abril 9, 2015 by Debra Gittler


I’m packing to head to NYC to attend, amongst a smattering of meetings, the seminar: «Gang Warfare in Central America» with Carlos Dada at the Cullman Center Institute for Teachers at The New York Public Library. The seminar will explore the connections and events that have made El Salvador one of the most violent countries in the world, particularly the creation, explosion and proliferation of gangs.

Last night, I reviewed the assigned readings for the event. There was no new information, in fact, I’d already read the assigned articles when they first came out, and had even seen one of the documentaries. But no matter how many times I review the numbers and see the faces behind this tragedy and trauma, I’m moved.

In particular the video 18th Street Gang Story has me shaken. The documentary focuses on teenage gang leaders as they mourn and kill, mourn and kill.

And then, in brief moments, they wish for something different. To be connected with a mother who lives in the USA. To grow up to be a father and husband.

And sadly, to die.

I watched the documentary before sleeping last night in my Chicago apartment. (Just one 9-minute clip, I told myself. 90-minutes later, of course, I was still watching.) At the same time, it was Chicago’s first real springtime thunder storm, with the kind of cracking thunder that makes car alarms sound. Rain and hail shaking the window pains.

It’s the kind of rain that reminds me of the launch of rainy season in El Salvador. When monsoons bring mudslides turns the sky black at midday.

Spring sets in in Chicago, rainy season in El Salvador. On the West side of Western Street, just 2 blocks from my home, Humboldt Park suffers some of Chicago’s worst gang violence. On my computer, images of Mejicanos, just a few miles from my San Salvador apartment, where gangs extort and menace their community and in turn, an entire country. An entire region.

So this morning, I wake up a bit shaken. The documentary—which I hope you’ll watch—shows confused kids. Broken kids. Lost kids. Sad kids. Lonely kids. Violent kids. Traumatized kids. Abandoned kids. Kids playing with guns and drugs tattoos. The film is terrifying not because of the violence so easily embraced by these kids, but because of how obviously broken a society is where kids find family and acceptance through M16s and vigilante justice. Where the leader is a glazy-eyed, gap-toothed 16-year-old who looks forward to growing up to being a daddy.

Of course, I can’t help but think of the gang-members we’ve worked with. I found myself watching the documentary looking for one of their faces… I found myself imagining how the characters in the film would respond to ConTextos… what would they share in their memoirs?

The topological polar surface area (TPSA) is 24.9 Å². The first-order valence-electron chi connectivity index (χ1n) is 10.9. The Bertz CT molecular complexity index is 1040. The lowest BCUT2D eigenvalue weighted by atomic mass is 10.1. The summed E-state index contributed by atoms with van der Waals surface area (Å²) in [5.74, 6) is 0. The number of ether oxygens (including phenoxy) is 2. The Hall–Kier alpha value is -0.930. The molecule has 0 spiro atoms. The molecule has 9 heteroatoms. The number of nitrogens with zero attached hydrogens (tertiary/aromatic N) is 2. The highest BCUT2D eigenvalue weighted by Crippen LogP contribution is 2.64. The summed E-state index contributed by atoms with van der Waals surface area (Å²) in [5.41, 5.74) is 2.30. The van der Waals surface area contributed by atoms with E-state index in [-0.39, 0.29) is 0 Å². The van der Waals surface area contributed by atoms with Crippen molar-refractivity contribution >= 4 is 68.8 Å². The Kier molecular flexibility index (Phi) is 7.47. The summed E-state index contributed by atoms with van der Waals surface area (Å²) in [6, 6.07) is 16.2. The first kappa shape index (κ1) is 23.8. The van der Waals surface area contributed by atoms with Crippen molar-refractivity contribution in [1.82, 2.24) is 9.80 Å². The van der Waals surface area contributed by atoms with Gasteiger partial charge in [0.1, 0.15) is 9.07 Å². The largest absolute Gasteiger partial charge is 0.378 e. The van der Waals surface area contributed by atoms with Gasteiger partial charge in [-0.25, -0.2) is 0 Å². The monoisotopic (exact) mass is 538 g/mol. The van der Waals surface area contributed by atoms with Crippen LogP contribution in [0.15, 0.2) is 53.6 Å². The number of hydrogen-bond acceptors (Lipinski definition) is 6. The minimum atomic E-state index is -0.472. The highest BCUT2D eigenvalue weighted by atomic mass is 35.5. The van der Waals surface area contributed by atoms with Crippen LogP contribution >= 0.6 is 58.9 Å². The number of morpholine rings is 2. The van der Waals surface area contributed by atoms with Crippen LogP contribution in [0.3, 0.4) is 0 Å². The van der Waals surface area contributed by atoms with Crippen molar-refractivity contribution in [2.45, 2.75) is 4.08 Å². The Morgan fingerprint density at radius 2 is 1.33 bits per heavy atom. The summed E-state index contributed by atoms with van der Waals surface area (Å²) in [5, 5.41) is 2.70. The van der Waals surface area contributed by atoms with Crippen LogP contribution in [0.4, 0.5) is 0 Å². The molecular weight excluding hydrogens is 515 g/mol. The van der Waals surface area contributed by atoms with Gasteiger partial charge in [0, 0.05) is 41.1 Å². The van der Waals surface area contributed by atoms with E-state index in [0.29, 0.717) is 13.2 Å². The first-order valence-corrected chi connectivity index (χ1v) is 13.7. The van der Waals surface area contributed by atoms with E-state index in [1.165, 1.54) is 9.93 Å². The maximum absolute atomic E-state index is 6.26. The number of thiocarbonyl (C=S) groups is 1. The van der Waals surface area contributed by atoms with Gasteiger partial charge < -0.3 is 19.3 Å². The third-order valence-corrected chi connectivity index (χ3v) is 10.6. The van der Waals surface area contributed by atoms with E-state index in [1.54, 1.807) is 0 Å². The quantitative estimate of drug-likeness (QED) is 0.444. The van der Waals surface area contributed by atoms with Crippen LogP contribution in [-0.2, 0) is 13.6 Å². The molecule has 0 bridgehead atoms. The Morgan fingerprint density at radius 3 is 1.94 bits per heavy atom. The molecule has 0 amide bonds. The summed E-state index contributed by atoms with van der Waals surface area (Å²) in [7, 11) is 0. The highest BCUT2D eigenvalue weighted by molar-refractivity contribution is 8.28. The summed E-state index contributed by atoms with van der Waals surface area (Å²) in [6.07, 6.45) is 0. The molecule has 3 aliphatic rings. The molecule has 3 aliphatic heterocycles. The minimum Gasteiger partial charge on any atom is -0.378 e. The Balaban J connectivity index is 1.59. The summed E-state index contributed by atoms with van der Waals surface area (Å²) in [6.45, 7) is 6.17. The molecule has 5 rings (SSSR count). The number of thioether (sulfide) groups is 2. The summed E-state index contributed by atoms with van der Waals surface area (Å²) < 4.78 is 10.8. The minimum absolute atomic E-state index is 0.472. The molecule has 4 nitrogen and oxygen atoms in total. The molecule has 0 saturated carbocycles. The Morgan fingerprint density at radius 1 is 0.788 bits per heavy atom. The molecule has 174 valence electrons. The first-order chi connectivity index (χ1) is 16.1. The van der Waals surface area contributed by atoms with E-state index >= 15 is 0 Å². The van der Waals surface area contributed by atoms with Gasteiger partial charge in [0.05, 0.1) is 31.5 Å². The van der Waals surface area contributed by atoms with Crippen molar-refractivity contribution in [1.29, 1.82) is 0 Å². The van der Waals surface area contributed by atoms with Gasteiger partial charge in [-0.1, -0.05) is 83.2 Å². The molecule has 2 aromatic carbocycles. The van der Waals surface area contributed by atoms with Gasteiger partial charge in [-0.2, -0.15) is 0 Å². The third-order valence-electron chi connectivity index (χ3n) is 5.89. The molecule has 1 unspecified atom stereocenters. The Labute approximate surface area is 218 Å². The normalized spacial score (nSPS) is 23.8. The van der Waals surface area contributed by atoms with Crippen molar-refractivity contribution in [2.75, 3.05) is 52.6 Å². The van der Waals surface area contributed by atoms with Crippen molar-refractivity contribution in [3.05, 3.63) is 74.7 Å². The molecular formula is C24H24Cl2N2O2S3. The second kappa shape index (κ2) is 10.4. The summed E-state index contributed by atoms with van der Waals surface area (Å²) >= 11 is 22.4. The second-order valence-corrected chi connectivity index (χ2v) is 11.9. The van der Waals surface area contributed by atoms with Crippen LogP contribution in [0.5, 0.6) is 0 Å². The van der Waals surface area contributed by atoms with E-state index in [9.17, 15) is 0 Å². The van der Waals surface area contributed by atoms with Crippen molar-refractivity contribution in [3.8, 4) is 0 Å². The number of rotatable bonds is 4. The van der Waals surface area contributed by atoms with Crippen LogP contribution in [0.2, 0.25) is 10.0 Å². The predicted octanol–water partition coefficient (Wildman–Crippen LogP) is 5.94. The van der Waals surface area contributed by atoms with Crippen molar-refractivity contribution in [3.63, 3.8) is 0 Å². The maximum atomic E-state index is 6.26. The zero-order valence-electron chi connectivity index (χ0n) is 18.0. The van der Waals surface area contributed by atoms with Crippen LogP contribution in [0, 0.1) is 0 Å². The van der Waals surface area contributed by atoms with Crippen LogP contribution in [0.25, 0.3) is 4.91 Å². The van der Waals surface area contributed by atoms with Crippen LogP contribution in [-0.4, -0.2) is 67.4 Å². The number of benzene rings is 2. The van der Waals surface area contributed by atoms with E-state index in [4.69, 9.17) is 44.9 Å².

I don’t know what I’ll get out of this seminar. I worry that it’s simply a morbid fascination with something so bizarre. Or worse?—a tactic simply to improve my savvy to raise funds and position ConTextos.

Is it more humane to stare? To saturate myself with as much knowledge as possible to act accordingly? To continue to frame ConTextos around this bizarre cultural phenomena, to position ourselves as a part of the solution?

Or should I turn away? Refuse to see such graphic, depressing images.

Or should I run away? Come back to the country I know, where I was born. Where, even though rampant gangs dominate just a few blocks away, there seems so much more order. And definitely rule of law.

It feels like spying. A voyeur onto something terrible—something that a Nice Jewish Girl from Chicago shouldn’t see in her lifetime. And yet, it’s part of my life. But by choice. Should I walk away?

Mostly, though, I’m excited to see who else attends the seminar. What NY and US teachers want to know more about Salvadoran gangs? And why? Will I share my own experiences? How will they respond?

I know the seminar will not present solutions. The solutions are too complicated and vast. “This will never end,” repeat the individuals in the documentary. Over and over they repeat their firm dedication to gang wars that do nothing but perpetuate violence, and create a sense of belonging for thousands of youth that have been abandoned—by family, by systems, by society.

But I can’t shake a simple irony—the site of the seminar is a Library. Having been in the prisons, in the communities where the Salvadoran gangs roam free, I’m seeking more knowledge heading to a Library in the USA. I have the urge for a shameless plug for ConTextos—that writing and reading and public space to build and share knowledge won’t fix this massive problem, but it’s definitely a piece of a more complicated solution.

But mostly, it seems a morning to just let it all settle in: How connected the world is.

Debra Gittler
Fundadora y directora ejecutiva

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